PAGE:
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Abyss Scuba Diving

What To Do If You Have Equalizing Problems While Scuba Diving?

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What to Do If You Have Equalizing Problems While Scuba Diving?

Equalizing problems while scuba diving? Equalizing is the process of adjusting to the pressure of the water around you. When you scuba dive, you need to equalize your ears to avoid pain and damage, and to ensure that you have an enjoyable time on your dive. Here are some tips for how to solve your equalizing problems.

Begin Early

One hours before your dive, begin popping your ears every fifteen minutes. Chewing gum seems to help some people because it makes you swallow more often. Prior to you boarding the boat, make sure that when you swallow, stretch your jaw, or gently pinch and blow you hear a "pop" in both ears. This tells you both eustachian tubes are opening.

Stay Ahead of the Pain

Just before you begin your ascent, ensure to equalize, then continue to equalize early and often. Don't wait until you feel significant pressure, discomfort, or any pain. If you delay until you feel some pain, then you will tense up and this will make equalizing even more difficult.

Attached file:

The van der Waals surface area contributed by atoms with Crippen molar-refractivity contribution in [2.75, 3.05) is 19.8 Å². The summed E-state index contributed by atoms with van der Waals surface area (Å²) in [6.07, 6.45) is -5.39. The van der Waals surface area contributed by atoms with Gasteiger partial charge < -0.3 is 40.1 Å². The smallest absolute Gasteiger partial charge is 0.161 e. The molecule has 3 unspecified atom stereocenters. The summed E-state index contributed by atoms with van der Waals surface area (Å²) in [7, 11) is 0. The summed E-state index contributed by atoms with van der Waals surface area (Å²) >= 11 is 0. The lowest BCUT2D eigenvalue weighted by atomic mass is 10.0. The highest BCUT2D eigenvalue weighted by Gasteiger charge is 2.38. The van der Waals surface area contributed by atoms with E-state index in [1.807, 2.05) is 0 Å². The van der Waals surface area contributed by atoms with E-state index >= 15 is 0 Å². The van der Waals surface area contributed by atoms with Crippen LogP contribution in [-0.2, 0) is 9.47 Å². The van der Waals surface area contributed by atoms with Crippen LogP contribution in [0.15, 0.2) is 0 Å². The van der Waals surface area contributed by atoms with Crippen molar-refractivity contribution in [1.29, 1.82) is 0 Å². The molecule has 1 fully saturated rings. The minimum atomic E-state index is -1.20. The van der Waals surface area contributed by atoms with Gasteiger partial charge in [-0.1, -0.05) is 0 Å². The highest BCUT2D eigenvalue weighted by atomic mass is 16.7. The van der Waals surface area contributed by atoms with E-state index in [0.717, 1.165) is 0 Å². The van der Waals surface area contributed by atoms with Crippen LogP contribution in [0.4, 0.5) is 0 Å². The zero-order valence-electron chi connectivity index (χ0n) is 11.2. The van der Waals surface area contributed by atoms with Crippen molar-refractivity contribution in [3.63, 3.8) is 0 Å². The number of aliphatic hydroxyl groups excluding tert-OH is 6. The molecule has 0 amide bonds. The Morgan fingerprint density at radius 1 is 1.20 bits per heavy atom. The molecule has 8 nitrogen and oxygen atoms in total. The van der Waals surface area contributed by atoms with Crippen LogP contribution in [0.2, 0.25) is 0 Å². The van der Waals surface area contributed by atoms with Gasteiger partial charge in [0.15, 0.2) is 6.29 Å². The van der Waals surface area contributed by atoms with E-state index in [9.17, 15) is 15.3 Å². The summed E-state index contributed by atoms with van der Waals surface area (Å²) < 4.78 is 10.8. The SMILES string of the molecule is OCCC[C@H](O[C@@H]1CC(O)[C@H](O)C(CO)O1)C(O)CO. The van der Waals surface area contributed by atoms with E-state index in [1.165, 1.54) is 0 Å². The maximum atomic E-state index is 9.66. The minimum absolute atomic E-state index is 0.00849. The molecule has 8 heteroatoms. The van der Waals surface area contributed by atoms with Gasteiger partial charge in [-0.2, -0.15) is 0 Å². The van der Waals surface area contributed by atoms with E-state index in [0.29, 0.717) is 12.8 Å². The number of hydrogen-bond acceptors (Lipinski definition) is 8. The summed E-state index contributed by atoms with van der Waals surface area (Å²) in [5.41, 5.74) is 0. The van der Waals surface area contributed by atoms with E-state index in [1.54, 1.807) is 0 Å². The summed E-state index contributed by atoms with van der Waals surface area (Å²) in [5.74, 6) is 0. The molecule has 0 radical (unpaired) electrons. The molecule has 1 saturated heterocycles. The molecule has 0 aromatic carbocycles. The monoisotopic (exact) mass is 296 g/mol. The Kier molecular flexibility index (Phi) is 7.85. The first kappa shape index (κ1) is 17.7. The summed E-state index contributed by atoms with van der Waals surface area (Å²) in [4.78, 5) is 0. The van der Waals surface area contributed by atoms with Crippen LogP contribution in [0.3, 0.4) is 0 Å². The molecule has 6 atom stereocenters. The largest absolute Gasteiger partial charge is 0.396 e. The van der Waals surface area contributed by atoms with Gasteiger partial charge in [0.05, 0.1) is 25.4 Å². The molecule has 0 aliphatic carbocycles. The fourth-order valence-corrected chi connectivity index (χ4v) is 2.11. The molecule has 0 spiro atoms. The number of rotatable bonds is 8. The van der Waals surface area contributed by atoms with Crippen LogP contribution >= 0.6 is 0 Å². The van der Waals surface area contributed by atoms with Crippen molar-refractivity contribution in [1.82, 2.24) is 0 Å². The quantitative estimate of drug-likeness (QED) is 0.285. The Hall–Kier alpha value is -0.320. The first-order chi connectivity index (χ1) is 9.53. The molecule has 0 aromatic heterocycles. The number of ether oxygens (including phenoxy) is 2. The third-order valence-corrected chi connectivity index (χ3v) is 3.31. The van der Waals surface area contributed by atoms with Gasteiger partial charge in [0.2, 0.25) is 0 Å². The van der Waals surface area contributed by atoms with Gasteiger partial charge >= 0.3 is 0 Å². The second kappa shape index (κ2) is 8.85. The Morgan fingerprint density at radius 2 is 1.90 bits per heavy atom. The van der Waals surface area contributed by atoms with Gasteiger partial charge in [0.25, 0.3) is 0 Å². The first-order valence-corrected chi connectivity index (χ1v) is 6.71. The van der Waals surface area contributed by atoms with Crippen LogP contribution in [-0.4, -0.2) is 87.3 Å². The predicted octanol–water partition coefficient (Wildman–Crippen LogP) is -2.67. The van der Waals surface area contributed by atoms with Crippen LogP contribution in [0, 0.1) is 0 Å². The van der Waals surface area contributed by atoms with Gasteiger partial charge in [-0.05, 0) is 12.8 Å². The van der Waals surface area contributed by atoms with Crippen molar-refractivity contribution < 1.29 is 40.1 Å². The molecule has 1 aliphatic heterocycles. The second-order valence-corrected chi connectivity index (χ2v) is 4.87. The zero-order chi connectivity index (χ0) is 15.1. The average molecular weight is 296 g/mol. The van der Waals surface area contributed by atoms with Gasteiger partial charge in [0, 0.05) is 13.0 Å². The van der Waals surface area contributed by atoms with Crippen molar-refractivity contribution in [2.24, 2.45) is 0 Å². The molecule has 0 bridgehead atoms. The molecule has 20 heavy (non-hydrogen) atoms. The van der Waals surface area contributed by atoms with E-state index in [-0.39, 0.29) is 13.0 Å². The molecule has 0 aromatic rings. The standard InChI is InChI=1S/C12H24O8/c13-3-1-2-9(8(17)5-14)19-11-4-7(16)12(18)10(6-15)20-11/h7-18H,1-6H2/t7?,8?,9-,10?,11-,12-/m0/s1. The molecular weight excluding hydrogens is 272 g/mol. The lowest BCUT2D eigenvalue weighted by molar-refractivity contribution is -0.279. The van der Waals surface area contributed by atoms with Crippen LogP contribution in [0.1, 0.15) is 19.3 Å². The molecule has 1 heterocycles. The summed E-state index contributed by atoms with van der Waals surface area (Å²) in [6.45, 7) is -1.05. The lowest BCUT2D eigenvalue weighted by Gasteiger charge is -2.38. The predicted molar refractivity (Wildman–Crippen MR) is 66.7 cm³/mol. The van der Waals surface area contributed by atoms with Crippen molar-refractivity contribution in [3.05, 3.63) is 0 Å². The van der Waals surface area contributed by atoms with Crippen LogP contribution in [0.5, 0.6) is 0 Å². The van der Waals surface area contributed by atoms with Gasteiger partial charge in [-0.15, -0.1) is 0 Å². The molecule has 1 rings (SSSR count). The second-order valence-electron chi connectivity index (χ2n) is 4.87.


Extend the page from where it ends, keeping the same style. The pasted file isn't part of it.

Descend Feet First

For many divers, equalizing their ears in a feet-up position requires more force and is more challenging than equalizing in the feet-down position. Tilt your head up slightly while keeping your neck extended, which helps open your eustachian tubes.

Use a Descent Line

Following an anchor line helps control your descent rate, which helps if ears do not equalize in a timely manner. A line also helps you stop your descent quickly if you feel any pain.

If it Hurts, then Stop

If you're already feeling pain, stop and try to equalize, then ascend a few feet and try again. If you still can't equalize, end the dive. Continuing to descend with unequalised ears is painful and will lead to middle ear squeeze (blood and fluid forced into the middle ear) and/or ear drum rupture. Never continue descending with unequalised ears and be sure to signal your buddy.
Avoid Things that Produce Mucus

Salt water in your mask can make you a bit snotty, so keeping your mask clear helps minimizing equalizing issues. Some foods, including milk, can increase your mucus production, resulting in congestion and equalization problems. Similarly, both tobacco smoke and alcohol irritate, both of which can increase mucus production.